Opinion | Energy & Environment

Bad policy for the sake of US climate leadership is still bad policy

The views expressed by contributors are their own and not the view of The Hill

With the UN's climate conference COP26 rapidly approaching, President Biden is pushing Congress to act on his Build Back Better agenda. He is hoping to convince lawmakers to pass both the bipartisan infrastructure bill as well as an iteration of the once-$3.5 trillion reconciliation bill, seeking to unite progressives and moderates in the process. 

On the surface, it makes political sense that Biden wants to tout a domestic climate accomplishment on the world stage when he flies to the UN summit Glasgow for COP26. After all, more than half the battle at these international events is rhetorical. That's why China, which emits more than the rest of the developed world combined, publicly committed to ending its international coal-financing at the U.N. General Assembly last month. These kinds of pledges sound terrific but are ultimately worthless until they're backed up by action and substantive emissions reductions.

While more substantive than a simple pledge, Biden's Build Back Better agenda performs a similar rhetorical role. He knows that it's a tough sell to ask the world to act on climate change, if the U.S. itself appears inactive. But he risks forcing through bad policy for the mere sake of having policy. To be sure, the bipartisan bill does include several good climate provisions, from natural resilience measures to research and development dollars for nuclear energy and carbon capture technology, as well as genuine infrastructural improvements.

The budget reconciliation proposal, however, is another story. Deemed a "social spending" measure, the bill essentially throws trillions of dollars at a wide variety of pet projects, many of which have nothing to do with climate change. Even if both bills pass before COP26, which is by no means certain, it seems like Biden is more intent on showing up in Glasgow with the backing of trillions of taxpayer dollars, than in pursuing economically realistic and internationally replicable policy. If Biden and Congress were serious about having a real deliverable, they would not have tied the reckless reconciliation bill to the bipartisan bill that won the support of 19 Republican senators.

Indeed, the rhetoric that this reconciliation bill is our "last chance" for meaningful action on climate change is both misleading and absurd. One single piece of legislation will not solve climate change, and the implicit assumption that other countries can match trillions of "social spending" is profoundly out of tune with reality. Measuring climate bills by their price tag, or forcing hyper-partisan votes to get them passed, is neither good nor attractive climate policy for the rest of the world.

Instead of touting the promise of deficit-fueled climate action, Biden should start by remembering that the U.S. already leads the world on emissions reductions. Since 2005, the U.S. has reduced its emissions more than the next eight countries combined, not thanks to "social spending," but thanks to the power of American innovation and the shale boom.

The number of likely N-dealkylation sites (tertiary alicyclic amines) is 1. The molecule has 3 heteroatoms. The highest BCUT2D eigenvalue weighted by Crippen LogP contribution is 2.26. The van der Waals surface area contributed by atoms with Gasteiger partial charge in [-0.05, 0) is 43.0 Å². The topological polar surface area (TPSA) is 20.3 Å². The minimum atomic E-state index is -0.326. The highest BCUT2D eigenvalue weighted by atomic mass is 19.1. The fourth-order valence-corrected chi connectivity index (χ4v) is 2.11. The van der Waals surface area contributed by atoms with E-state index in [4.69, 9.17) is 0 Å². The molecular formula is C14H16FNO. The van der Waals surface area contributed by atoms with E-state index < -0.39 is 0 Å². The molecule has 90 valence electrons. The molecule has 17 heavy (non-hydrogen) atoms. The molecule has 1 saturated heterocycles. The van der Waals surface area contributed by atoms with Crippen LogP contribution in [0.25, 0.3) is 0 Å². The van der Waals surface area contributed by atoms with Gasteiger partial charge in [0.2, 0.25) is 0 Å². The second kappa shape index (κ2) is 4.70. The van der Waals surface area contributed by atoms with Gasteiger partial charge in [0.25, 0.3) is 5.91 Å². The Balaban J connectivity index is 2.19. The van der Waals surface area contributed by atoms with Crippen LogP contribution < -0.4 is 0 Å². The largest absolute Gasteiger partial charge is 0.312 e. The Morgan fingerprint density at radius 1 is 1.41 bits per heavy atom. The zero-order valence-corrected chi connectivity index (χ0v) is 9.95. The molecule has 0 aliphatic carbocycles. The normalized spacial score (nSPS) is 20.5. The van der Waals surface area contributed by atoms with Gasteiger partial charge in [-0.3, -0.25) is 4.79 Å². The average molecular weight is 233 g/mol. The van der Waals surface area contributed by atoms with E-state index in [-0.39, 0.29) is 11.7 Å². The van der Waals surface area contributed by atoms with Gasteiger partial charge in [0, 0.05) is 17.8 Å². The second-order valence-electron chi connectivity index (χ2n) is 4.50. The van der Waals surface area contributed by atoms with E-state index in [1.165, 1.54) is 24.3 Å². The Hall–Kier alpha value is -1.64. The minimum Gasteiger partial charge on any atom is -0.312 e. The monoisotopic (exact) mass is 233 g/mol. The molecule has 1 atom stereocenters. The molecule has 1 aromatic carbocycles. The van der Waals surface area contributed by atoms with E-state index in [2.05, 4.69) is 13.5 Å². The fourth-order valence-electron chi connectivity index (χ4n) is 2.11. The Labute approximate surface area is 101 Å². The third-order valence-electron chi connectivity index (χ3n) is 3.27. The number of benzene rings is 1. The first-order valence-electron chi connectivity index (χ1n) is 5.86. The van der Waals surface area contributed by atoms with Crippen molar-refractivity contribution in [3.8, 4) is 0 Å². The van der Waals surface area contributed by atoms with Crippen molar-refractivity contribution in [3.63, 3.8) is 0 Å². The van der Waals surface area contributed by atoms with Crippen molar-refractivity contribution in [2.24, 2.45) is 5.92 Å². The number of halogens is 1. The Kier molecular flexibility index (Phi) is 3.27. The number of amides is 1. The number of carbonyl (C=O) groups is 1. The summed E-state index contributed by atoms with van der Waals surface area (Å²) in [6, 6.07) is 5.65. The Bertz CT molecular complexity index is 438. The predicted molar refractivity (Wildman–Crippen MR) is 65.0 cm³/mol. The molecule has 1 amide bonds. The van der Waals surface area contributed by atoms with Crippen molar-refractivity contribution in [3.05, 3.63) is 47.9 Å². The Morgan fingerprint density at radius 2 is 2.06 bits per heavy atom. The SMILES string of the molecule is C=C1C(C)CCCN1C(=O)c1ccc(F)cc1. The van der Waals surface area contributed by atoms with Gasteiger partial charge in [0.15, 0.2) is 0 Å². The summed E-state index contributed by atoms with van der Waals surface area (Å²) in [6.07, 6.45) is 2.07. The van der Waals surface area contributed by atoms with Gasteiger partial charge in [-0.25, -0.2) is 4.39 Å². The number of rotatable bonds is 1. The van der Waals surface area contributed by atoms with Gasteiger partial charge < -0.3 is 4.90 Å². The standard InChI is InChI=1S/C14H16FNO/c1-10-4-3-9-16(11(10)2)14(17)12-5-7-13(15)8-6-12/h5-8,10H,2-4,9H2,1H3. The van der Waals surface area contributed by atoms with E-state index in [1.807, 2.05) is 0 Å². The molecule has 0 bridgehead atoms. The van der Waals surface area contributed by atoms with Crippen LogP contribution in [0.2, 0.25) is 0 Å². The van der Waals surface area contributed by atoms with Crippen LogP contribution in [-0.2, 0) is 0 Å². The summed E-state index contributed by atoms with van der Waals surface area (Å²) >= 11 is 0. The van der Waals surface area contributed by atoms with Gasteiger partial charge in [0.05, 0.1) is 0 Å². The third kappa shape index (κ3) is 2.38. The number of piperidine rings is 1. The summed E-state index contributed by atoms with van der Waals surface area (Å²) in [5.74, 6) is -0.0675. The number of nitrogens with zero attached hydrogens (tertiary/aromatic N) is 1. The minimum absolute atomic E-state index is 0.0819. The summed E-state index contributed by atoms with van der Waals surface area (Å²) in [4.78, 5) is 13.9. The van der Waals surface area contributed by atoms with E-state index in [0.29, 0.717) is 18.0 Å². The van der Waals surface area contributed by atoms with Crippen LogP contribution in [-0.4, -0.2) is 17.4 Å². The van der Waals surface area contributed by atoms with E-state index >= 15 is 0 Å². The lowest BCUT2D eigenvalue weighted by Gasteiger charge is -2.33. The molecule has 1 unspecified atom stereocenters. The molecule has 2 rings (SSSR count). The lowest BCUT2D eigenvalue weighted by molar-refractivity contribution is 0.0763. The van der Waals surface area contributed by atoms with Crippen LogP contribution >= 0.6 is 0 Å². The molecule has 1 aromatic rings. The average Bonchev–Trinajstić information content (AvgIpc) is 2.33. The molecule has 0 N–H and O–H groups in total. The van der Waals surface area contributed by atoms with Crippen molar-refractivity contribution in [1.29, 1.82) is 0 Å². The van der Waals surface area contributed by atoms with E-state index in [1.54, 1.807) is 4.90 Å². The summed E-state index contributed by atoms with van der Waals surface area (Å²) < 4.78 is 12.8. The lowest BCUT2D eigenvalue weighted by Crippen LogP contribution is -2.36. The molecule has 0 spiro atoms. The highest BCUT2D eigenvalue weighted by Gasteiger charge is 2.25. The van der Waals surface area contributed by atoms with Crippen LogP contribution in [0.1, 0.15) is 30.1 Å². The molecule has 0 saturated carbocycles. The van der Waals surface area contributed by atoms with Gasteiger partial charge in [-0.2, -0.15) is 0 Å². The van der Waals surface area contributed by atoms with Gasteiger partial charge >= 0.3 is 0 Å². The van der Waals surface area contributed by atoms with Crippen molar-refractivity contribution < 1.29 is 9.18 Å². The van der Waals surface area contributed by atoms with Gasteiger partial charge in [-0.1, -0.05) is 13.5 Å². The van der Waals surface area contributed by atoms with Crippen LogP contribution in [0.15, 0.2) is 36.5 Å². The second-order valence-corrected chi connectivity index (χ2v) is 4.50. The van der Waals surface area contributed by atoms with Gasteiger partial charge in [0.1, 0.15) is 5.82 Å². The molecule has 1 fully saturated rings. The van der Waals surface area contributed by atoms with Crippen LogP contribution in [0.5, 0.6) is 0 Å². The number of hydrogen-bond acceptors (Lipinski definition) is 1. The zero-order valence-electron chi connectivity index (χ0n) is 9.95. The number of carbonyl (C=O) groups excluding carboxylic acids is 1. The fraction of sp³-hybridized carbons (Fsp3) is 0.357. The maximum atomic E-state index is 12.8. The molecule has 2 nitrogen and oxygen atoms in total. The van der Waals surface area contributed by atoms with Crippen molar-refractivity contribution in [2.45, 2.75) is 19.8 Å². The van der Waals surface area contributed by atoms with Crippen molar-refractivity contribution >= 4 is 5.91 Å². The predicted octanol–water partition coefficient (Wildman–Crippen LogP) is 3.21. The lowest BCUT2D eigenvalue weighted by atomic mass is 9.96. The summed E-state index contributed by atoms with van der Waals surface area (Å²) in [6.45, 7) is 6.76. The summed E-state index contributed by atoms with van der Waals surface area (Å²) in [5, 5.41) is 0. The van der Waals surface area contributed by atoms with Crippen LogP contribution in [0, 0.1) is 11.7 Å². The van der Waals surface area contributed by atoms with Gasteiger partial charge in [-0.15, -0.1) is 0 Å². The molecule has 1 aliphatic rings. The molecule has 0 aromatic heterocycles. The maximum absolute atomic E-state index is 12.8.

To be clear, this was achieved without any major climate legislation from Congress, though measures in the bipartisan bill have the potential to continue this trend. This is one lesson Biden could take to COP26. As the United States has pursued an all-of-the-above energy approach, major European countries have picked energy winners and losers, now facing the energy crisis consequence of that, forcing increased dependence on Russian natural gas and even coal. Both regular consumers and the planet are the victims of this approach - not the political elites that write the law.

It goes without saying that the developing world is desperate for climate policies that don't cost trillions of dollars or cause energy poverty. Policies that incentivize innovation, increase access to capital markets, remove uncompetitive barriers to trade, and empower the private sector are policies that can attract the developing world to combine economic growth with environmental sustainability. Anything short of this approach is a lack of U.S. leadership on the international stage. 

Put simply, Biden would do well to remember that bigger government and higher price tags are not synonymous with significant climate action. The reconciliation bill may be a climate deliverable in the eyes of the administration, but bad, reckless policy for the sake of having policy remains bad, reckless policy. What country would feel compelled to follow our example?

At COP26, we must demonstrate that the United States truly is a leader on the issue of climate change, from technology innovation to a practical energy strategy. The planet deserves more than what sounds good in front of a U.N. assembly. It deserves good policy.

Christopher Barnard is the national policy director at the American Conservation Coalition. Follow him on Twitter: @ChrisBarnardDL

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